The District of Columbia is suing the owner of a Dupont Circle house who has irritated neighbors and police for allegedly renting out the premises to organizers of loud parties and private concerts, most recently on Thursday night.
D.C. Attorney General Karl A. Racine filed suit Friday against Douglas Jefferies, the property owner, citing “egregious and unsafe business practices” as well as more than a hundred police calls to the property, many in response to reports of excessive noise or disorderly conduct.
Jefferies has advertised his six-bedroom “Celebrity House Hunter Mansion” for $1,200 a night through the vacation rental site Airbnb, where it was promoted as capable of accommodating hundreds of people at a time. On Thursday, a concert was given there by rapper Ja Rule.
In a brief interview Jefferies said the police had come to his house “at least a hundred times,” mostly with no cause for complaint. But he grew agitated and declined to comment, when asked whether the house also hosted large parties.
“I’ve lived in this house since 1994. I’m a law abiding citizen. Had I known that I was breaking the law, I would have done what I had to do to rectify the situation,” said Jefferies.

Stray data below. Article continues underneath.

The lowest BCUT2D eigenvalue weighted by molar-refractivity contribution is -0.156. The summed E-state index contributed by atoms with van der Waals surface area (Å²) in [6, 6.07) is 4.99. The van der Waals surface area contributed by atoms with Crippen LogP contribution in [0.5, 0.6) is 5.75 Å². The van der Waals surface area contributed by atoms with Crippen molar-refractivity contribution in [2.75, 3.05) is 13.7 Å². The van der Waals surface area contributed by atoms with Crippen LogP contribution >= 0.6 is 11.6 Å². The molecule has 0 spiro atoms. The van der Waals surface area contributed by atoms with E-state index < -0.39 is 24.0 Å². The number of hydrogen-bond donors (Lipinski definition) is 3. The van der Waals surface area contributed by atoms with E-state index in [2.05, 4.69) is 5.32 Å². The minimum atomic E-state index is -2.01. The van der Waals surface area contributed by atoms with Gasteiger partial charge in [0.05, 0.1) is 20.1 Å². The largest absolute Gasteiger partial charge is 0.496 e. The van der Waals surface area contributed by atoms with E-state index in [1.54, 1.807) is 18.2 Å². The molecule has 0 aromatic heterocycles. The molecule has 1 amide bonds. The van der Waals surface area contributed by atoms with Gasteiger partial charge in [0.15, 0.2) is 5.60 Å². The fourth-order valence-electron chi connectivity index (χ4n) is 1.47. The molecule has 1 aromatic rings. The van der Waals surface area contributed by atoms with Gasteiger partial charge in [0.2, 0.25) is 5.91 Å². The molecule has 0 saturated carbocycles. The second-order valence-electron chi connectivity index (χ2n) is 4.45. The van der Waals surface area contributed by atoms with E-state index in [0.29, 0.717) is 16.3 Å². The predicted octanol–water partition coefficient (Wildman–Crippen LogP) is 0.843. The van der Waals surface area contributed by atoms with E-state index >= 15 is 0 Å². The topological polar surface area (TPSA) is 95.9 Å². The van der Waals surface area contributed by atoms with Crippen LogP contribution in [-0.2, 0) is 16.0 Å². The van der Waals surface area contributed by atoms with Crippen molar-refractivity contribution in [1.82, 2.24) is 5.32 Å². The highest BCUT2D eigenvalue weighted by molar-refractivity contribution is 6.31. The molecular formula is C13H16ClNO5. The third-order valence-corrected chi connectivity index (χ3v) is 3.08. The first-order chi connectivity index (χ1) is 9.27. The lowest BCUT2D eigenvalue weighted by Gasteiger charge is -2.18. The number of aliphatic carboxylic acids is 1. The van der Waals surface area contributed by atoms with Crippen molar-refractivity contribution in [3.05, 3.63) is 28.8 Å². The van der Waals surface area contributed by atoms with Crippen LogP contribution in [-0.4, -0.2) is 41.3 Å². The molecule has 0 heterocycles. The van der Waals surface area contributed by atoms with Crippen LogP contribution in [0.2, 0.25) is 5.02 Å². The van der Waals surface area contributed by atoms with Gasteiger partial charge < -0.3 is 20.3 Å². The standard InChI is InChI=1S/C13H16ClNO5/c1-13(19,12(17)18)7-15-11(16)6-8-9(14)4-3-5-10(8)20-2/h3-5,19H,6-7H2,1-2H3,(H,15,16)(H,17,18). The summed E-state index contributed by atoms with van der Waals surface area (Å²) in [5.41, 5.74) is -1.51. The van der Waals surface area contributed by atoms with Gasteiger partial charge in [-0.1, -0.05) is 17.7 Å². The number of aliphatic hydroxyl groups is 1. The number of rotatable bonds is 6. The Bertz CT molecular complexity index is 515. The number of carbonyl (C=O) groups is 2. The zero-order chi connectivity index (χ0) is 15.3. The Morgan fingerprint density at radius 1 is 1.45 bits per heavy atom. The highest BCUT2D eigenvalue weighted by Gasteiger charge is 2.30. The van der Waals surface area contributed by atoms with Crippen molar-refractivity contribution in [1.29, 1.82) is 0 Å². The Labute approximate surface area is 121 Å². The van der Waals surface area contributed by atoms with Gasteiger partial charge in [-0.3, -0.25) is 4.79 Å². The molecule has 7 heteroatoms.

The suit accuses him of operating “an unlicensed residential housing business, public hall, boarding house, bed and breakfast, and general business at 2220 Q Street NW.”
“This is an example of a property owner operating a business with complete disregard for the law and with disrespect for his neighbors,” Racine said in a news release.
The suit, the city’s first involving Airbnb, could raise questions about the legality of renting out other D.C. homes through the site.
But Racine’s communications director, Robert P. Marus, said it was important to note that this particular lawsuit is not an indictment of Airbnb.
“This case is very specific. This case is a nuisance-property case,” Marus said.